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June 26, 2014 10:45 am
Some might look at the World Wide Web as a story of creation over seven significant time periods. Others might see it as a story of evolution through daily, incremental improvements and additional services or experiences.
Nonetheless, the history of the web is a short one, with the first piece of HTML code being written in 1990. This post is going to look at the major chapters that have shaped the web and the current key forces at play that will impact our favourite place to learn, engage and transact in the coming years.
At the turn of the century, there were a mere 20 million web domains registered globally. Today, the number of websites online is close to 1 billion. Most companies, personalities, associations (and even the odd pet) have their own website. As early sites offered little in the way of two-way communication, the only feasible option to stay up to date with new content was to subscribe to RSS (remember that?!), or literally punch the domain into your browser on a weekly basis.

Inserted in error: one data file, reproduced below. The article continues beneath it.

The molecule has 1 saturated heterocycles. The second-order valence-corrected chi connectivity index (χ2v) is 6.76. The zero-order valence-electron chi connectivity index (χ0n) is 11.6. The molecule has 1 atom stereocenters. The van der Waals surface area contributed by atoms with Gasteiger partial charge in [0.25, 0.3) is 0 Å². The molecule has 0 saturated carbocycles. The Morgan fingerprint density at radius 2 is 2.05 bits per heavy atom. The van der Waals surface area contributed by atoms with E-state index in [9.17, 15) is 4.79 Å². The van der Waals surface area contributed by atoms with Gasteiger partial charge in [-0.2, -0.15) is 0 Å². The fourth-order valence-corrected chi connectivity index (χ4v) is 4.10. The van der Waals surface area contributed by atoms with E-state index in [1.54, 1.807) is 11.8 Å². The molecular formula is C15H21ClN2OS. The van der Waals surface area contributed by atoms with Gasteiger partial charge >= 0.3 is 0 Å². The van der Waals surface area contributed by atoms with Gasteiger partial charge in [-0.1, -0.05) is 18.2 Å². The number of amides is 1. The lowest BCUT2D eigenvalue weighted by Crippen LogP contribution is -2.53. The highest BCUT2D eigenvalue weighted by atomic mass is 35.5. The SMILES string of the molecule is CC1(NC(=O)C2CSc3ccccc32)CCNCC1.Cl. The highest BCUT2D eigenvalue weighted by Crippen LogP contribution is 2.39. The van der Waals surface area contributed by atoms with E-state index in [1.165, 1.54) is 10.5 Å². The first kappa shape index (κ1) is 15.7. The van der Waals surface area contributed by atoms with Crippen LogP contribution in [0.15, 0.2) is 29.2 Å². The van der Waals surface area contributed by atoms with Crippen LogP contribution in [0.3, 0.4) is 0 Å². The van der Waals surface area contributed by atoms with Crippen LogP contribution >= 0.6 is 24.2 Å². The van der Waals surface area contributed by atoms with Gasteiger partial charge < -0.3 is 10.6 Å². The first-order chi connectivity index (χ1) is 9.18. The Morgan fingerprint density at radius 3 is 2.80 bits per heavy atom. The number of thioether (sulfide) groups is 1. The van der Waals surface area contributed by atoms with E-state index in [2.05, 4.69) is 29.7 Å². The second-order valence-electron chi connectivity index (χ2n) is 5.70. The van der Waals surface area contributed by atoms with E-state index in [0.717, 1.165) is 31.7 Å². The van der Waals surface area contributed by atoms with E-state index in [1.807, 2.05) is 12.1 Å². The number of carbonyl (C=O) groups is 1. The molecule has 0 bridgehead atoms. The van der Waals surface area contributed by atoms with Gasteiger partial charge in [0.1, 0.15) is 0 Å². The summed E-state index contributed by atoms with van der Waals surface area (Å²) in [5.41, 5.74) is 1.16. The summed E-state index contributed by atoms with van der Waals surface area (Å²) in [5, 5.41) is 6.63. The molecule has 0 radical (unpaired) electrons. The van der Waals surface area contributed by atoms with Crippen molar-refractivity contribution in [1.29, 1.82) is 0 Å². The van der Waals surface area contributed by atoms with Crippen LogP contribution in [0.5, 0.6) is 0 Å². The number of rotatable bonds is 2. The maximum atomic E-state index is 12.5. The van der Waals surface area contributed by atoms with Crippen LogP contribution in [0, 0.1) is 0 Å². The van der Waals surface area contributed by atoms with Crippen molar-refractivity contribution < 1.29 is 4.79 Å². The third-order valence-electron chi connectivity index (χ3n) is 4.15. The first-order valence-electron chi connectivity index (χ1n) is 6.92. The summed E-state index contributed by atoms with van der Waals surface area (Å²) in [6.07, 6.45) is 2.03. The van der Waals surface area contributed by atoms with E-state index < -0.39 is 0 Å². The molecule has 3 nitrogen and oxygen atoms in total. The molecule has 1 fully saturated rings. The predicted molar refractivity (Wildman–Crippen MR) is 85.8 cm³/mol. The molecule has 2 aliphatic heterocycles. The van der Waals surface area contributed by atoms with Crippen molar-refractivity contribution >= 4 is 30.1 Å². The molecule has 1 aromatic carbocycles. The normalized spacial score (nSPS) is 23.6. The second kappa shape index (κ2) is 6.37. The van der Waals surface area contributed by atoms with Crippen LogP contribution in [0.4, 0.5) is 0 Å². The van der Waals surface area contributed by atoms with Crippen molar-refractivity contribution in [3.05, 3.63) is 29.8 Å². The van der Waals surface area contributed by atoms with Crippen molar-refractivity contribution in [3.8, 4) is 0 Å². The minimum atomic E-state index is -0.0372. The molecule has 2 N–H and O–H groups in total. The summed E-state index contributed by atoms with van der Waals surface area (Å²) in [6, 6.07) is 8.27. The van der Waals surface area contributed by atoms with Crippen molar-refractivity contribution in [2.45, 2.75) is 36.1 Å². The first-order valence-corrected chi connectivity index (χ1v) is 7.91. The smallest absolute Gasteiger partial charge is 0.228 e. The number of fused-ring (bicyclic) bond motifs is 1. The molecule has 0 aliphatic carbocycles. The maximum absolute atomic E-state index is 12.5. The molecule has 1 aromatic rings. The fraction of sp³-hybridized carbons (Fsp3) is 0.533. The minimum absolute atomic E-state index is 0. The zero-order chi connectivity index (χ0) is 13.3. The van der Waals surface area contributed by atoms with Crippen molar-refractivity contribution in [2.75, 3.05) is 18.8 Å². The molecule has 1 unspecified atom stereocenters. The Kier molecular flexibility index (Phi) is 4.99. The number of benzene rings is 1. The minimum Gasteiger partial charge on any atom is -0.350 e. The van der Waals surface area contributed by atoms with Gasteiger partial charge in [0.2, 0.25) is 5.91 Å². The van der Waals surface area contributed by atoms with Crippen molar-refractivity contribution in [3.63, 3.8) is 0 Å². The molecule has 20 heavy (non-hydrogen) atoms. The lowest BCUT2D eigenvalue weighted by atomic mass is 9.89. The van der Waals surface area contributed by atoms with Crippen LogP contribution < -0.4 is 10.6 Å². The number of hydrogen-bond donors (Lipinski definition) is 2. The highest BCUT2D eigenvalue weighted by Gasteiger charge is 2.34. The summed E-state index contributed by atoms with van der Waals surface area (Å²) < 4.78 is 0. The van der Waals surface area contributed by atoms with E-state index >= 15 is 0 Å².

2) Search Engines
The challenge with having a huge number of websites living online was the simple mechanism to index, categorise and display appropriate websites for a given search query. Remember Excite or Magellan? Probably not – because Google and Yahoo clouded them out. The race was on to make the first page of a search engine’s results.
3) Search Engine Optimisation
In the absence of other feasible ways to discover the incredible websites that had been crafted for the web, the SEO industry was born. Link farms, backlinks and finger-pointing at competing SEO companies through site audits created the market for coders to adhere to search engine friendly meta data.